The U.S. should use its diplomacy to isolate Alexander Lukashenko. This was stated today, March 17, by former presidential candidate Svetlana Tihanovskaya.
“We urge the United States to use its diplomacy to isolate Lukashenko by restricting international agreements and trade between the Lukashenko regime and other countries,” she said during a hearing of the U.S. House International Committee, which took place online.
According to her, “the United States must insist on stopping violence, releasing political prisoners, restoring the rule of law, and beginning a genuine dialogue between the legitimate representatives of the Belarusians and the authorities.”
“At the same time, it is not words that matter, but actions,” Tikhanovskaya stressed.
The ex-presidential candidate also called on the U.S. to impose sanctions against state enterprises, the judiciary, and the oligarchs.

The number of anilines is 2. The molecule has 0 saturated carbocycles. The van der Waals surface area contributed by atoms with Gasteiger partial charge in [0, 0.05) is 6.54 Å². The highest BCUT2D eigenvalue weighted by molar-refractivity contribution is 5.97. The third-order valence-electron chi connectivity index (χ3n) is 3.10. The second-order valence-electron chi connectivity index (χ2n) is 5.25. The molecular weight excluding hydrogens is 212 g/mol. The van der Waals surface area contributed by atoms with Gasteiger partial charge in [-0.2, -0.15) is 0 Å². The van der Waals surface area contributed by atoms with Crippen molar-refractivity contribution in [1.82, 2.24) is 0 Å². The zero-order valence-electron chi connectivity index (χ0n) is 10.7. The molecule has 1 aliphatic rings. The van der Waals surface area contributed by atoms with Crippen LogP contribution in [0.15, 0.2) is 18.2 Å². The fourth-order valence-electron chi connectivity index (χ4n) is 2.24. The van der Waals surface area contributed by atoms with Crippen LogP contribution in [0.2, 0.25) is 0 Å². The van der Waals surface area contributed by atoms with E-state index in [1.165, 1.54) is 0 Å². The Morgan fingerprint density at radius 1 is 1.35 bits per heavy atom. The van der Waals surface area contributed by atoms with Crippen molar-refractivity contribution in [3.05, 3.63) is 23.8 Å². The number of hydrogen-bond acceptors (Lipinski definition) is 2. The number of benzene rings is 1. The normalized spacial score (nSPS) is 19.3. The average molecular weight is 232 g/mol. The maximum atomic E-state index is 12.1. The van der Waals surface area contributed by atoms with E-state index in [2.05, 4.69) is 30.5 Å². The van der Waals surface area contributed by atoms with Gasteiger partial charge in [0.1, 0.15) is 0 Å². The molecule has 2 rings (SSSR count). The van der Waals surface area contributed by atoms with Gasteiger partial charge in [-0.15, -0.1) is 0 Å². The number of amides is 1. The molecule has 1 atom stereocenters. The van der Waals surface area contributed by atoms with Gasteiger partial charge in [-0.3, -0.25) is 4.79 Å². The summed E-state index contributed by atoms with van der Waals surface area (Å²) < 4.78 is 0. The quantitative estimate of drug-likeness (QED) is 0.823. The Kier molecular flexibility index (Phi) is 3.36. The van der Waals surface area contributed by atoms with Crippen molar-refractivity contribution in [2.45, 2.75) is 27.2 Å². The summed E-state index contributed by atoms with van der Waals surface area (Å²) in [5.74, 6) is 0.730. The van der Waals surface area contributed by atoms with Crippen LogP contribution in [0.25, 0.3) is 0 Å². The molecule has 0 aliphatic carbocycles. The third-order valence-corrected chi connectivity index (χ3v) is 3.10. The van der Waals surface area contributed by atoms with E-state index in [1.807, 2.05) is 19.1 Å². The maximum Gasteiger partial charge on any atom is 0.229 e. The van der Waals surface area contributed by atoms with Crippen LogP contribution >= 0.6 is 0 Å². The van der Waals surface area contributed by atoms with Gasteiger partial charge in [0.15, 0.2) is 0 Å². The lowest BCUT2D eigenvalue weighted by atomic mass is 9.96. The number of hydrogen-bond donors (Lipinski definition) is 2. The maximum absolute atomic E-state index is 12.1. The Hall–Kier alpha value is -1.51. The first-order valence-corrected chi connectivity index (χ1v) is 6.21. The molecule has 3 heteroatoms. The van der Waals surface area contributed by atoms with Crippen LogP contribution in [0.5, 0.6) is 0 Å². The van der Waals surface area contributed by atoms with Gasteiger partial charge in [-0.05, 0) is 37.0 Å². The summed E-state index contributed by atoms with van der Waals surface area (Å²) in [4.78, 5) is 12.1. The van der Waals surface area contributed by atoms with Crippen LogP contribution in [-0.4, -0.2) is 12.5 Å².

“Sanctions are one of the most effective measures,” she said.
In addition, Tihanovskaya urged the U.S. Congress to consider increasing support for Belarusian civil society, human rights activists, independent media and businesses. In her opinion, “as the European Union has developed a comprehensive plan to support Belarus during the transition period after free and fair elections, we urge the U.S. Congress to join this work in order to begin developing a joint Marshall Plan for Belarus.”
“My country is in a humanitarian crisis, people are suffering and dying. Belarusians need your help more than ever,” Tihanovskaya concluded.
Recall that Svetlana Tihanovskaya participated in the presidential elections in Belarus after the CEC refused to register her husband Sergei Tihanovsky’s initiative group. According to the officially announced results of the election, which took place on August 9, 2020, she received slightly more than 10% of the vote, coming in second place. She later fled the country and called on the international community to help her fight Lukashenko. The U.S. does not recognize the current president of Belarus as a legitimate head of state